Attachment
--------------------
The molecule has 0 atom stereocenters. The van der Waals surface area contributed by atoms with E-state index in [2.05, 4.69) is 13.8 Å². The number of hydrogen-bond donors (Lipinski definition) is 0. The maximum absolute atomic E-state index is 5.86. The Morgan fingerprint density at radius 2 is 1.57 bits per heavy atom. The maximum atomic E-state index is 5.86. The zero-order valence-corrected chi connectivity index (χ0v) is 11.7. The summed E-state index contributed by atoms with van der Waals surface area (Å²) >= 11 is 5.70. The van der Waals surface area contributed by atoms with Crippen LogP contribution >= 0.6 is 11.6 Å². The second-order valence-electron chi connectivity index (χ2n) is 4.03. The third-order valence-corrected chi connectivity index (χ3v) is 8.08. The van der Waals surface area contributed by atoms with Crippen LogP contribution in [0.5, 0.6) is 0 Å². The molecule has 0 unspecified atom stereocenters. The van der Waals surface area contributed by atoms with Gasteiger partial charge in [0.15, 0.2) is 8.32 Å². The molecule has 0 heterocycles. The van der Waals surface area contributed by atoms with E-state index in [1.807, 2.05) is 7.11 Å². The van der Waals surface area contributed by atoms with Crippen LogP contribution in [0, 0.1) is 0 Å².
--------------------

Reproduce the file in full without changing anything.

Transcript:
The molecule has 0 atom stereocenters. The van der Waals surface area contributed by atoms with E-state index in [2.05, 4.69) is 13.8 Å². The number of hydrogen-bond donors (Lipinski definition) is 0. The maximum absolute atomic E-state index is 5.86. The Morgan fingerprint density at radius 2 is 1.57 bits per heavy atom. The maximum atomic E-state index is 5.86. The zero-order valence-corrected chi connectivity index (χ0v) is 11.7. The summed E-state index contributed by atoms with van der Waals surface area (Å²) >= 11 is 5.70. The van der Waals surface area contributed by atoms with Crippen LogP contribution >= 0.6 is 11.6 Å². The second-order valence-electron chi connectivity index (χ2n) is 4.03. The third-order valence-corrected chi connectivity index (χ3v) is 8.08. The van der Waals surface area contributed by atoms with Crippen LogP contribution in [0.5, 0.6) is 0 Å². The molecule has 0 unspecified atom stereocenters. The van der Waals surface area contributed by atoms with Gasteiger partial charge in [0.15, 0.2) is 8.32 Å². The molecule has 0 heterocycles. The van der Waals surface area contributed by atoms with E-state index in [1.807, 2.05) is 7.11 Å². The van der Waals surface area contributed by atoms with Crippen LogP contribution in [0, 0.1) is 0 Å².